Investing in a so-called unconstrained bond fund is like that team-building exercise where you fall backward into someone’s arms: It can work, but it requires a lot of trust.
These funds prospect far more widely for their holdings than a typical core bond offering that might anchor a portfolio. They usually can buy bonds regardless of credit quality or country of issue. Often, they can also scoop up currencies, derivative and convertible securities, and even stock.
Their flexibility means they have the potential to give higher returns than funds owning just U.S. Treasuries and investment-grade corporate bonds. But the unconstrained funds’ complexity can make their risks hard for less-sophisticated investors to unravel.
And that can invite unwelcome surprises, especially in times of market tumult. In the first quarter of 2020, when the stock market sank as the pandemic raged, the unconstrained bond funds tracked by Morningstar, the investment analysis company, lost an average of 7.6 percent. The funds returned an average of 3.57 percent in the fourth quarter. By contrast, consider the iShares Core U.S. Aggregate Bond Exchange-Traded Fund, which invests in U.S. government and investment-grade bonds and tracks the benchmark Bloomberg Barclays U.S. Aggregate Bond Index. The fund returned 3.06 percent in the first quarter and 0.73 percent in the fourth quarter.
Longer term, the average unconstrained fund has fared somewhat better, giving an annual average total return of 2.86 percent over the last decade, compared with 3.74 percent for the iShares fund.
Lately, the lure of unconstrained funds is their yield: In a world awash in measly interest rates, they can offer more income than more traditional bond funds.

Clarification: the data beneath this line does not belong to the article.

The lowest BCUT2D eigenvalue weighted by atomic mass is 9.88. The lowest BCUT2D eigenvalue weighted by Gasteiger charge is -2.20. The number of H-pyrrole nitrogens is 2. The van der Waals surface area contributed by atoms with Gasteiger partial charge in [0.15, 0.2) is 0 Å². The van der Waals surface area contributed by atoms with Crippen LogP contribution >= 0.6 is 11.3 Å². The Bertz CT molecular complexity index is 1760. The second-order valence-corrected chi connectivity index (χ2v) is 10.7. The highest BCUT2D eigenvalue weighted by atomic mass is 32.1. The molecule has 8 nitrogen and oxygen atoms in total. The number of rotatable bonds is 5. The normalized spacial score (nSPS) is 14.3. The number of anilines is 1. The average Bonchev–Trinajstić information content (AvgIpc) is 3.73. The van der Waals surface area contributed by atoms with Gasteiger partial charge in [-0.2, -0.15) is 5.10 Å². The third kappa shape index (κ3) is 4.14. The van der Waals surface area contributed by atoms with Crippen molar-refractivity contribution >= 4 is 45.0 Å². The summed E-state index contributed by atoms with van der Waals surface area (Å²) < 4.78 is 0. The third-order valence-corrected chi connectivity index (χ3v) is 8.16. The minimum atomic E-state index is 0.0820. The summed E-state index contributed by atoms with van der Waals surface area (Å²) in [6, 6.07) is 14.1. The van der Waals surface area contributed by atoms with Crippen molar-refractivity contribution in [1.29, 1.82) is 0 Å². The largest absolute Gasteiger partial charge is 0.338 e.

As of Dec. 31, the average trailing 12-month yield of unconstrained funds was 3.19 percent, while the iShares fund paid 2.14 percent.
But a richer yield can come at a cost of confusion.
“When you’re buying an unconstrained fund, you really don’t know what you’re getting unless you look carefully at the portfolio and read the analyst reports,” said Steve Kane, co-manager of the TCW Metropolitan West Unconstrained Bond Fund. “You could be buying a global macrofund invested in currencies or a high-yield-bond fund in disguise.”
That sort of elusiveness characterizes even Mr. Kane’s fund. “There’s very little we can’t do,” he said. Yet he said he and his co-managers avoid bets on currencies, stock or convertibles because they believe they’re better at picking bonds.
Their portfolio consists mainly of corporate and mortgage bonds and asset-backed securities. Asset-backed securities are pools of assets, like credit card receivables or auto loans, that are securitized as bonds.
The retail shares of the fund have an annualized average return of 5.16 percent since 2011, the year of the fund’s inception.
Given how low current interest rates are — the 10-year Treasury is paying about 1 percent — Annie McCauley, a senior vice president at the Sequoia Financial Group in Akron, Ohio, called unconstrained funds “a solid maybe” for retail investors.
A juicier yield alone shouldn’t tempt people to invest in something they don’t understand, she said.
“You can’t have higher income and not also have a trade-off to get that,” she said. “You have to recognize that the downside of an unconstrained fund could look more like an equity fund than a bond fund,” she said.
One way to gain a sense of the typical zigzags of a fund’s returns is to check its monthly numbers, she said. Investors will sometimes fixate on longer-term measures, like three- and five-year returns, but those can smooth out monthly jumps and dives.
Managers of unconstrained funds acknowledge that their offerings’ greater income can stem partly from buying riskier fare, such as high-yield and emerging-markets bonds. But they also say their broad baskets of bets can help damp risk.